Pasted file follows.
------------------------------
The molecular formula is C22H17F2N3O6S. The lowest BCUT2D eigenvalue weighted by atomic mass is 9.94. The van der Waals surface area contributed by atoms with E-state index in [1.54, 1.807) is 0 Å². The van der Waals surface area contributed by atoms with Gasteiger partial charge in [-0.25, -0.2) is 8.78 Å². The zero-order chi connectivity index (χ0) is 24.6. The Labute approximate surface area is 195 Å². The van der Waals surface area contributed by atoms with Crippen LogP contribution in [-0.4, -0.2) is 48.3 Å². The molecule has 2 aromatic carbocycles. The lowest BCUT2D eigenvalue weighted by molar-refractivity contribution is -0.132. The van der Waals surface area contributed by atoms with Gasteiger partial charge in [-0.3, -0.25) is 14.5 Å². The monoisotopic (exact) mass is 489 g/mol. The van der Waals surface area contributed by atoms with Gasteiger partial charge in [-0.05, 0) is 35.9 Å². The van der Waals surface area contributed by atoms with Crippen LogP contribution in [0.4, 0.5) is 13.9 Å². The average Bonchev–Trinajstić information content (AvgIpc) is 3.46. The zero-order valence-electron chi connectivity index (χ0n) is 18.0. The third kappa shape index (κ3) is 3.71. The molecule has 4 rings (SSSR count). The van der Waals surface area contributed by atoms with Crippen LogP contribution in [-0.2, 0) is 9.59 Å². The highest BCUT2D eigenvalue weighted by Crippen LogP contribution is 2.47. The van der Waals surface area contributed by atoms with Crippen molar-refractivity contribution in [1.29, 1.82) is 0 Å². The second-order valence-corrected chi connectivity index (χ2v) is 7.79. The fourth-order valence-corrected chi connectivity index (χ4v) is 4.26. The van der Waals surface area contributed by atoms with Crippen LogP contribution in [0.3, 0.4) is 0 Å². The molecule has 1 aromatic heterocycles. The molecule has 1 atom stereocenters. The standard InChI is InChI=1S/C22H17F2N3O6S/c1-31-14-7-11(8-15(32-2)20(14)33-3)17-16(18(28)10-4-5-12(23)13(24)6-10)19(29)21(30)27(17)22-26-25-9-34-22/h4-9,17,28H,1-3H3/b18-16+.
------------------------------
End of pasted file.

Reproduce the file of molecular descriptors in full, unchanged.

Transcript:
The molecular formula is C22H17F2N3O6S. The lowest BCUT2D eigenvalue weighted by atomic mass is 9.94. The van der Waals surface area contributed by atoms with E-state index in [1.54, 1.807) is 0 Å². The van der Waals surface area contributed by atoms with Gasteiger partial charge in [-0.25, -0.2) is 8.78 Å². The zero-order chi connectivity index (χ0) is 24.6. The Labute approximate surface area is 195 Å². The van der Waals surface area contributed by atoms with Crippen LogP contribution in [-0.4, -0.2) is 48.3 Å². The molecule has 2 aromatic carbocycles. The lowest BCUT2D eigenvalue weighted by molar-refractivity contribution is -0.132. The van der Waals surface area contributed by atoms with Gasteiger partial charge in [-0.3, -0.25) is 14.5 Å². The monoisotopic (exact) mass is 489 g/mol. The van der Waals surface area contributed by atoms with Gasteiger partial charge in [-0.05, 0) is 35.9 Å². The van der Waals surface area contributed by atoms with Crippen LogP contribution in [0.4, 0.5) is 13.9 Å². The average Bonchev–Trinajstić information content (AvgIpc) is 3.46. The zero-order valence-electron chi connectivity index (χ0n) is 18.0. The third kappa shape index (κ3) is 3.71. The molecule has 4 rings (SSSR count). The van der Waals surface area contributed by atoms with Crippen LogP contribution in [-0.2, 0) is 9.59 Å². The highest BCUT2D eigenvalue weighted by Crippen LogP contribution is 2.47. The van der Waals surface area contributed by atoms with Crippen molar-refractivity contribution in [1.29, 1.82) is 0 Å². The second-order valence-corrected chi connectivity index (χ2v) is 7.79. The fourth-order valence-corrected chi connectivity index (χ4v) is 4.26. The van der Waals surface area contributed by atoms with Crippen LogP contribution in [0.3, 0.4) is 0 Å². The molecule has 1 aromatic heterocycles. The molecule has 1 atom stereocenters. The standard InChI is InChI=1S/C22H17F2N3O6S/c1-31-14-7-11(8-15(32-2)20(14)33-3)17-16(18(28)10-4-5-12(23)13(24)6-10)19(29)21(30)27(17)22-26-25-9-34-22/h4-9,17,28H,1-3H3/b18-16+.